United States District Court, D. South Carolina
GAVYN A. GOW, Plaintiff,
CAROLYN W. COLVIN, Acting Commissioner of Social Security, Defendant.
REPORT AND RECOMMENDATION
BRISTOW MARCHANT, Magistrate Judge.
Plaintiff filed the complaint in this action pursuant to 42
U.S.C. Â§ 405(g), seeking judicial review of the final
decision of the Commissioner wherein he was denied disability
benefits. This case was referred to the undersigned for a
report and recommendation pursuant to Local Civil Rule
applied for Supplemental Security Income (SSI) on August 10,
2011 (protective filing date), alleging disability beginning
March 24, 2011, due to a broken right leg. (R.pp. 18, 126,
166). Plaintiff's claim was denied both initially and
upon reconsideration. Plaintiff then requested a hearing
before an Administrative Law Judge (ALJ), which was held on
April 30, 2013 (R.pp. 59-87). The ALJ thereafter denied
Plaintiff's claim in a decision issued November 1, 2013.
(R.pp. 18-37). The Appeals Council denied Plaintiff's
request for a review of the ALJ's decision, thereby
making the determination of the ALJ the final decision of the
Commissioner. (R.pp. 1-5).
then filed this action in United States District Court.
Plaintiff asserts that there is not substantial evidence to
support the ALJ's decision, and that the decision should
be reversed and remanded for further consideration. The
Commissioner contends that the decision to deny benefits is
supported by substantial evidence, and that Plaintiff was
properly found not to be disabled.
42 U.S.C. Â§ 405(g), the Court's scope of review is
limited to (1) whether the Commissioner's decision is
supported by substantial evidence, and (2) whether the
ultimate conclusions reached by the Commissioner are legally
correct under controlling law. Hays v. Sullivan, 907
F.2d 1453, 1456 (4th Cir. 1990); Richardson v.
Califano, 574 F.2d 802, 803 (4th Cir. 1978); Myers
v. Califano, 611 F.2d 980, 982-983 (4th Cir. 1980). If
the record contains substantial evidence to support the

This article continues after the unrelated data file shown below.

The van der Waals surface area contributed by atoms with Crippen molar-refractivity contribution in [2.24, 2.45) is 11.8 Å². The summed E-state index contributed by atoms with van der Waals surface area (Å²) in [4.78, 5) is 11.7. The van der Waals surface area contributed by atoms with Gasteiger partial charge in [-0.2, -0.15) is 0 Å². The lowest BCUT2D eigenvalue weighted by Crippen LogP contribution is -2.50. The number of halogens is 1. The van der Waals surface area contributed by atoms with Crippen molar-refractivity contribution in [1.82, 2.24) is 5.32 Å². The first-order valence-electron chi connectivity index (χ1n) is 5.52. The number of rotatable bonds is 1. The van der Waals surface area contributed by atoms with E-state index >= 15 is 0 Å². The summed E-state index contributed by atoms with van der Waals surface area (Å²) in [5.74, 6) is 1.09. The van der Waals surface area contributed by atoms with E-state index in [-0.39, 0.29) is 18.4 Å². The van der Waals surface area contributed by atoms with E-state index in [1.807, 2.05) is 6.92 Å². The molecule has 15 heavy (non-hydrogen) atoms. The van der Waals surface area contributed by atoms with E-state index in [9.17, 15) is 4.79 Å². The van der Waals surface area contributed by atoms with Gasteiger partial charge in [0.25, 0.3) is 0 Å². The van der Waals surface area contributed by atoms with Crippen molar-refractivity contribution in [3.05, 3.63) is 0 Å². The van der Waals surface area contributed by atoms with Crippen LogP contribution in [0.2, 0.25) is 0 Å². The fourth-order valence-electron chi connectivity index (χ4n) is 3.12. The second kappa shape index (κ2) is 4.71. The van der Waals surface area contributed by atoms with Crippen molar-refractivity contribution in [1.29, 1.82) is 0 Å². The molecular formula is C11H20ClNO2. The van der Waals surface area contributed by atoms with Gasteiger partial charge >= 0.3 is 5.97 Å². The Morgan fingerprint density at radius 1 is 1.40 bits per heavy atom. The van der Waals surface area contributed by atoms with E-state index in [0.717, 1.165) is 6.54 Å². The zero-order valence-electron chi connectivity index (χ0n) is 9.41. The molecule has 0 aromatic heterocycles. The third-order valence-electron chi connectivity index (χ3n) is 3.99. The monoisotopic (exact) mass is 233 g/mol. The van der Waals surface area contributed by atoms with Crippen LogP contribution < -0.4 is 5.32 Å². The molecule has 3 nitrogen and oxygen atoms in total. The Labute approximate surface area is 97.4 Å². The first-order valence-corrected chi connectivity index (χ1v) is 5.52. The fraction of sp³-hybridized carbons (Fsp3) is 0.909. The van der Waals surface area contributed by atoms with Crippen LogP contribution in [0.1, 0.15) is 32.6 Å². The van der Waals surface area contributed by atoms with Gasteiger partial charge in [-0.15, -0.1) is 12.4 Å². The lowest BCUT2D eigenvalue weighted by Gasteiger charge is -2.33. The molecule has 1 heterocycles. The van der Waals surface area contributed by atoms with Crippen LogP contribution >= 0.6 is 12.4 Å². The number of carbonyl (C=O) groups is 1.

Commissioner's decision, it is the court's duty to
affirm the decision. Substantial evidence has been defined
evidence which a reasoning mind would accept as sufficient to
support a particular conclusion. It consists of more than a
mere scintilla of evidence but may be somewhat less than a
preponderance. If there is evidence to justify refusal to
direct a verdict were the case before a jury, then there is
"substantial evidence." [emphasis added].
Hays, 907 F.2d at 1456 (citing Laws v.
Celebrezze, 368 F.2d 640 (4th Cir. 1966)); see also,
Hepp v. Astrue, 511 F.3d 798, 806 (8th Cir. 2008)
[Noting that the substantial evidence standard is even
"less demanding than the preponderance of the evidence
Court lacks the authority to substitute its own judgment for
that of the Commissioner. Laws, 368 F.2d at 642.
"[T]he language of [405(g)] precludes a de novo
judicial proceeding and requires that the court uphold the
[Commissioner's] decision even should the court disagree
with such decision as long as it is supported by substantial
evidence.'" Blalock v. Richardson, 483 F.2d
773, 775 (4th Cir. 1972).
record reflects that Plaintiff was hospitalized from March 24
(his alleged disability onset date) to 28, 2011 for a closed,
comminuted, displaced supracondylar/intercondylar/spiral
fracture of his right distal femur. After undergoing surgery
(performed by orthopedic surgeon Dr. Walter Grady), Plaintiff
was instructed to be absolutely non-weight bearing for
approximately ten weeks. (R.pp. 210-232). Plaintiff had a
follow-up appointment with Dr. Grady a little over a week
later, on April 7, 2011, where Dr. Grady noted that
Plaintiff's wound was clean and appeared to be healing
well, and that x-rays showed good overall position and
alignment. Dr. Grady diagnosed Plaintiff with status post
ORIF (open reduction internal fixation) of an extremely
complex fracture, distal femur right lower extremity and
status post fasciotomy, right upper leg, and compartment
syndrome. He advised Plaintiff to use a continuous passive
motion machine, a locked hinge range of motion knee brace,
and to remain non-weight bearing for at least ten more weeks.
Grady reevaluated Plaintiff on April 21, 2011, at which time
he suggested Plaintiff use a bone growth stimulator and a
brace. A little more fragmentation and an element of rotation
of his leg were noted, but x-rays showed excellent overall
position and alignment. Even so, Dr. Grady opined, based on
current radiographs, that the time for Plaintiff to begin
weight-bearing was going to be a lot longer than the
originally estimated ten weeks. (R.pp. 252-253).